The World Health Organization was due to meet later in the day to determine if the new disease that first was reported from the central Chinese city of Wuhan is causing an international health emergency. In the meantime, China and other countries ramped up surveillance, including screenings for fever on aircraft and in airports.
Shares saw moderate gains as investors took advantage of a rare downturn in the markets to seek out bargains, analysts said. Japan's Nikkei 225 index climbed 0.7% to 24,031.35 and the Kospi in South Korea surged 1.2% to 2,267.25. In Hong Kong, the Hang Seng jumped 1.3% to 28,3541.04. The S&P ASX/200 in Sydney gained 0.9% to 7,132.70, while the Shanghai Composite index recovered from early losses, picking up 0.3% to 3,060.75. India's Sensex lost 0.5% to 41,107.01. Shares
Markets seemed inured to the impeachment trial of President Donald Trump underway in the U.S. Senate. In Davos, Switzerland, Trump touted the progress of the U.S. economy. Jeffrey Halley of Oanda said that despite a stabilization in economic growth around the world, a “soft underbelly" of risk remains. That was evidenced by the worldwide retreat in financial markets Tuesday on news the new coronavirus can be spread between humans, not just between animals and humans as earlier suspected.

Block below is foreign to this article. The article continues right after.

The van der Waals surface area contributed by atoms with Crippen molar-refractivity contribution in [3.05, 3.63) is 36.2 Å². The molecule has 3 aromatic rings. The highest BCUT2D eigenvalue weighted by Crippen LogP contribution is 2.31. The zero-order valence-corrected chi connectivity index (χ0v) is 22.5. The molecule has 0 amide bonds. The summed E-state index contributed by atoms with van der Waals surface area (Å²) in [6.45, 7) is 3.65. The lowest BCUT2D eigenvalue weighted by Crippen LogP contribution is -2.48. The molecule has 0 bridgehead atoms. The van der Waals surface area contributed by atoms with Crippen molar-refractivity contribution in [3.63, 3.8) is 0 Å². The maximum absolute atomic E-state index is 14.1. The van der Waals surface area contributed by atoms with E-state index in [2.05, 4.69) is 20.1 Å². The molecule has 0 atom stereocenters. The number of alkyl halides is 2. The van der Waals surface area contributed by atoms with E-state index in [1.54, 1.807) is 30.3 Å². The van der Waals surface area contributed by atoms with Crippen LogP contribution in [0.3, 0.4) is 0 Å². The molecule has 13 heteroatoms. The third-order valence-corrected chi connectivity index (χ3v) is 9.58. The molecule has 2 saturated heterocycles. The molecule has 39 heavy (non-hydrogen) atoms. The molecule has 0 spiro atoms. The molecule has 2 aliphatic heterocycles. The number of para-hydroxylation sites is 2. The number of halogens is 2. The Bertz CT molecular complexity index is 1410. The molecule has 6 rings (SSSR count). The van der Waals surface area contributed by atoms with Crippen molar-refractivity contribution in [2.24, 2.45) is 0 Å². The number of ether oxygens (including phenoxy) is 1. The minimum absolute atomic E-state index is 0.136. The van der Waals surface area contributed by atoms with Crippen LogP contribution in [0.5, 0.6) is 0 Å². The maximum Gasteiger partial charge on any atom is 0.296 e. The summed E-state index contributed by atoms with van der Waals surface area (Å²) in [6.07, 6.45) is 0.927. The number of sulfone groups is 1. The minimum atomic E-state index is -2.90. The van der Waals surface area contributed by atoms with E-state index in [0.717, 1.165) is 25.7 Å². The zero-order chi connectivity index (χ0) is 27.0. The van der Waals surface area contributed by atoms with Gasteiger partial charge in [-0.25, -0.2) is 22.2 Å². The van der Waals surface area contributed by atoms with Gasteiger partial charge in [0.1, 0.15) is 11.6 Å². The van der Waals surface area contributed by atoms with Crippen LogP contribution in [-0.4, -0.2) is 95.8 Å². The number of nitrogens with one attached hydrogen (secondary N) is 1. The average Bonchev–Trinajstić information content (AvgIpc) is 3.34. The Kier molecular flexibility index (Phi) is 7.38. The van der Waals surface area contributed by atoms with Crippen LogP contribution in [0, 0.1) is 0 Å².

The outbreak of the new virus has coincided with the peak travel season in China for the Lunar New Year festival, and investors fret that it could hurt tourism and ultimately economic growth and corporate profits.
Benchmark U.S. crude fell 37 cents to $58.01 per barrel in electronic trading on the New York Mercantile Exchange. It dropped 20 cents on Tuesday to settle at $58.38 a barrel. Brent crude, the international standard, gave up 35 cents to $64.24 per barrel. Overnight, it lost 61 cents to close at $64.59 a barrel.
Gold fell $2.90 per ounce to $1,555. The dollar rose to 109.97 Japanese yen from 109.86 yen on Tuesday. The euro edged down to $1.1082 from $1.1084.